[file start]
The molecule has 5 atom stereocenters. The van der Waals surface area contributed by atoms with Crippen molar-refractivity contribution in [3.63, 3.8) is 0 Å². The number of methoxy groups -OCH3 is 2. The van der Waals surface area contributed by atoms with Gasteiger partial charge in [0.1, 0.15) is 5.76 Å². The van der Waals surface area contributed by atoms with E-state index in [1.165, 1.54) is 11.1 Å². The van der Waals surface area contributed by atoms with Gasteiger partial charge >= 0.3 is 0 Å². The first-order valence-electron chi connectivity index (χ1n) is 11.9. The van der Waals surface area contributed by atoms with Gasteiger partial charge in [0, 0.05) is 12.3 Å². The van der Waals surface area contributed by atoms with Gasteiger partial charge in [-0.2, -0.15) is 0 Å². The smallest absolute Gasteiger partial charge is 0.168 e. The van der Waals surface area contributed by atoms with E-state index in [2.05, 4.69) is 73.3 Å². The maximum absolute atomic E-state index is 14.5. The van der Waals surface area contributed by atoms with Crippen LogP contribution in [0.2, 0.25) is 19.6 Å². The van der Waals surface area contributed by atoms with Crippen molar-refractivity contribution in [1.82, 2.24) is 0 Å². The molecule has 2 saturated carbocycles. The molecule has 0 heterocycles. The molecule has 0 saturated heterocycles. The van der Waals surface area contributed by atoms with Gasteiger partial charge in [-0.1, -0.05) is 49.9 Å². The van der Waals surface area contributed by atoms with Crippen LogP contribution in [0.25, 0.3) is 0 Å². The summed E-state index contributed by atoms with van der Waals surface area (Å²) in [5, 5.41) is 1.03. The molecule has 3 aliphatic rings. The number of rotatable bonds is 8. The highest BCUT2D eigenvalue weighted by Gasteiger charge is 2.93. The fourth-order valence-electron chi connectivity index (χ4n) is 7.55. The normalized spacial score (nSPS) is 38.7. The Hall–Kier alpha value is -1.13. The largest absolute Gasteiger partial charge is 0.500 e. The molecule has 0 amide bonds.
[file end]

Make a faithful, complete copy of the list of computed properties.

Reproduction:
The molecule has 5 atom stereocenters. The van der Waals surface area contributed by atoms with Crippen molar-refractivity contribution in [3.63, 3.8) is 0 Å². The number of methoxy groups -OCH3 is 2. The van der Waals surface area contributed by atoms with Gasteiger partial charge in [0.1, 0.15) is 5.76 Å². The van der Waals surface area contributed by atoms with E-state index in [1.165, 1.54) is 11.1 Å². The van der Waals surface area contributed by atoms with Gasteiger partial charge >= 0.3 is 0 Å². The first-order valence-electron chi connectivity index (χ1n) is 11.9. The van der Waals surface area contributed by atoms with Gasteiger partial charge in [0, 0.05) is 12.3 Å². The van der Waals surface area contributed by atoms with Gasteiger partial charge in [-0.2, -0.15) is 0 Å². The smallest absolute Gasteiger partial charge is 0.168 e. The van der Waals surface area contributed by atoms with E-state index in [2.05, 4.69) is 73.3 Å². The maximum absolute atomic E-state index is 14.5. The van der Waals surface area contributed by atoms with Crippen LogP contribution in [0.2, 0.25) is 19.6 Å². The van der Waals surface area contributed by atoms with Crippen molar-refractivity contribution in [1.82, 2.24) is 0 Å². The molecule has 2 saturated carbocycles. The molecule has 0 heterocycles. The molecule has 0 saturated heterocycles. The van der Waals surface area contributed by atoms with Gasteiger partial charge in [-0.1, -0.05) is 49.9 Å². The van der Waals surface area contributed by atoms with Crippen LogP contribution in [0.25, 0.3) is 0 Å². The summed E-state index contributed by atoms with van der Waals surface area (Å²) in [5, 5.41) is 1.03. The molecule has 3 aliphatic rings. The number of rotatable bonds is 8. The highest BCUT2D eigenvalue weighted by Gasteiger charge is 2.93. The fourth-order valence-electron chi connectivity index (χ4n) is 7.55. The normalized spacial score (nSPS) is 38.7. The Hall–Kier alpha value is -1.13. The largest absolute Gasteiger partial charge is 0.500 e. The molecule has 0 amide bonds.